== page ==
PS: The British spelling and pronunciation is not the original. They altered it after the fact yet it seems way too many people think it's the other way around.

The use of the word scheme has a more positive meaning in Britain than the USA. In Britain it seems to be OK to use the word in advertising and so forth in the same way we would use the word plan. In the USA a person with a scheme is likely up to no good. The word may reference a plan in both countries, but in the US schemes are often seen in a negative light, criminal even.

There are a lot of confusing differences between the two countries language wise with phrases often having meanings 180 degrees apart. I don't know enough about English in Britain to even comment on her usage, I do know enough not to criticize what is in effect another dialect.

Beyond that, the little bit I've heard of her so far indicates to me that she is probably far smarter than most of the people posting here as grammar Nazis.
post #55 of 78
Quote:
Originally Posted by Marvin View Post

She wears outdoor coats indoors though. Plus she's older than Tim so they'll reach retirement age around the same time. Federighi is only 43 and can take over in 10 years, similar age to Ive.

I don't mean this remotely in a sexist way -- perhaps its just reflective of my shallowness, more than anything else -- but its nice to have someone attractive-looking in Apple's senior management.

 

Ive comes close, but not quite..... the rest (Cook, Oppenheimer, Frederighi, Shiller) are not exactly easy on the eye.:)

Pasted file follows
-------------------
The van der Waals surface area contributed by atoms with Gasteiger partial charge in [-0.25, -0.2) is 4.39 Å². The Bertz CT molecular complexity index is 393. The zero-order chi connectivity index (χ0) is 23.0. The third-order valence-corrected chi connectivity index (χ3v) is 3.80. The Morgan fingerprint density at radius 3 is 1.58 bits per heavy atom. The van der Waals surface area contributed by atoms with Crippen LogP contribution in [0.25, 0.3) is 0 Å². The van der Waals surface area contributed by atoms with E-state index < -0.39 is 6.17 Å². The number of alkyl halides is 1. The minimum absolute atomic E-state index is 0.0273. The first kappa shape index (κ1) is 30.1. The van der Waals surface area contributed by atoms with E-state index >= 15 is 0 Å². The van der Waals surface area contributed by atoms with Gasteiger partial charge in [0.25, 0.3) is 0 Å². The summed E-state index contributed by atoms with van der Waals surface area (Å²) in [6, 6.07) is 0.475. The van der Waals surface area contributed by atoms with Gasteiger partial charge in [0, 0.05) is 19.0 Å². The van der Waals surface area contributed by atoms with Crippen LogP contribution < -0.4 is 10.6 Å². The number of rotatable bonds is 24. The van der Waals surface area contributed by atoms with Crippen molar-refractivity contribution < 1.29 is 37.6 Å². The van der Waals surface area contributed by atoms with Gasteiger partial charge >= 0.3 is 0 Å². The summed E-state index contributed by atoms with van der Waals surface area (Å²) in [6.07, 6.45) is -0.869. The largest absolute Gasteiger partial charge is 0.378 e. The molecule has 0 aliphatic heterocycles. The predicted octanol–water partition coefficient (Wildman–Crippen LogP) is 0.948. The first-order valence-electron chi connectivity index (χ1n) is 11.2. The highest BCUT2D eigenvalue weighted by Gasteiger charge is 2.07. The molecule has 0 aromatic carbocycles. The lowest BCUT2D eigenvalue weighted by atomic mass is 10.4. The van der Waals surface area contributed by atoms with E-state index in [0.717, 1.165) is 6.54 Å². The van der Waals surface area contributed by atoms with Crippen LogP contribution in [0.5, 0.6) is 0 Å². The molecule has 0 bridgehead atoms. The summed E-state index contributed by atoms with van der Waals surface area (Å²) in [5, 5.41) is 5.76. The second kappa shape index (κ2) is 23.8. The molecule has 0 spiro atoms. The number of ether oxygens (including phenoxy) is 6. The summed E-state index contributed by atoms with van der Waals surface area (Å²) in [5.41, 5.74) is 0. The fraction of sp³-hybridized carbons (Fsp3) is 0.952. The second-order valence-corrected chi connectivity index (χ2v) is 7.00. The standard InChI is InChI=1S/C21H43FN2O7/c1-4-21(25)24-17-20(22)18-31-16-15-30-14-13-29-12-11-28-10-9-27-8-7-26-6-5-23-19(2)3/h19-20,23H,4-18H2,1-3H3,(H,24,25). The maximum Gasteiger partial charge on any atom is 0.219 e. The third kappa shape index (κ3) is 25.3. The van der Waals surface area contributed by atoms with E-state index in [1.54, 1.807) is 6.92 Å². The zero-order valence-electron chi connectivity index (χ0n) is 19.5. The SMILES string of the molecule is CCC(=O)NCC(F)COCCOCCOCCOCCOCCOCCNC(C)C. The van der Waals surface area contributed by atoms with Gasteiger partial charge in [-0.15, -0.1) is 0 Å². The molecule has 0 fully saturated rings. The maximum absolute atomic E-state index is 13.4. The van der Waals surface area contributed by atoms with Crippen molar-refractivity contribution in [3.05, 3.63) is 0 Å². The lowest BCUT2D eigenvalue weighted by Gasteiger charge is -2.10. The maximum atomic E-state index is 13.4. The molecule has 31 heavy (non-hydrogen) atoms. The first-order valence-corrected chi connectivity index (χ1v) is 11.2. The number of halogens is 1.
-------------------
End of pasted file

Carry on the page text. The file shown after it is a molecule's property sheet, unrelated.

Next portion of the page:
post #56 of 78
New plaid iMacs?
 
Where's the new Apple TV?
 
And still waiting for SolipsismX to prove his accusation:
"And yet they haven't loved Google Wallet which you claimed was the exact same thing and kept posting...
Reply
 
Where's the new Apple TV?
 
And still waiting for SolipsismX to prove his accusation:
"And yet they haven't loved Google Wallet which you claimed was the exact same thing and kept posting...
Reply
post #57 of 78
Quote:
Originally Posted by pazuzu View Post

New plaid iMacs?
You do realize she removed the famous plad from 90% of Burberry products?
post #58 of 78
Quote:
Originally Posted by anantksundaram View Post
 

I don't mean this remotely in a sexist way -- perhaps its just reflective of my shallowness, more than anything else -- but its nice to have someone attractive-looking in Apple's senior management.

 

Ive comes close, but not quite..... the rest (Cook, Oppenheimer, Frederighi, Shiller) are not exactly easy on the eye.:) 

I believe Federighi is an attractive man, particularly with his hair and smile. But beauty is in the eye of the beholder. And in this arena, it is more about charisma than looks. On that front, advantage Federighi again.

post #59 of 78
Quote:
Originally Posted by Rogifan View Post


You do realize she removed the famous plad from 90% of Burberry products?

In haste to copy and paste this observation from elsewhere, I think (methinks?) you've misinterpreted the connotation.

post #60 of 78
Quote:
Originally Posted by wizard69 View Post

It isn't even clear that it is a mistake given her English background.

What is worst is people making all this noise about what they think is a grammar error in a speech. Anybody that has ever done public speaking has made errors during a speech. It is a fact of life. At least she didn't call the TB ports FireWire ports.

She's American.

Good point about speaking. In any case I bet her grasp of the English language is better than most posters on this forum.
post #61 of 78
Quote:
Originally Posted by nht View Post


She's American.

Good point about speaking. In any case I bet her grasp of the English language is better than most posters on this forum.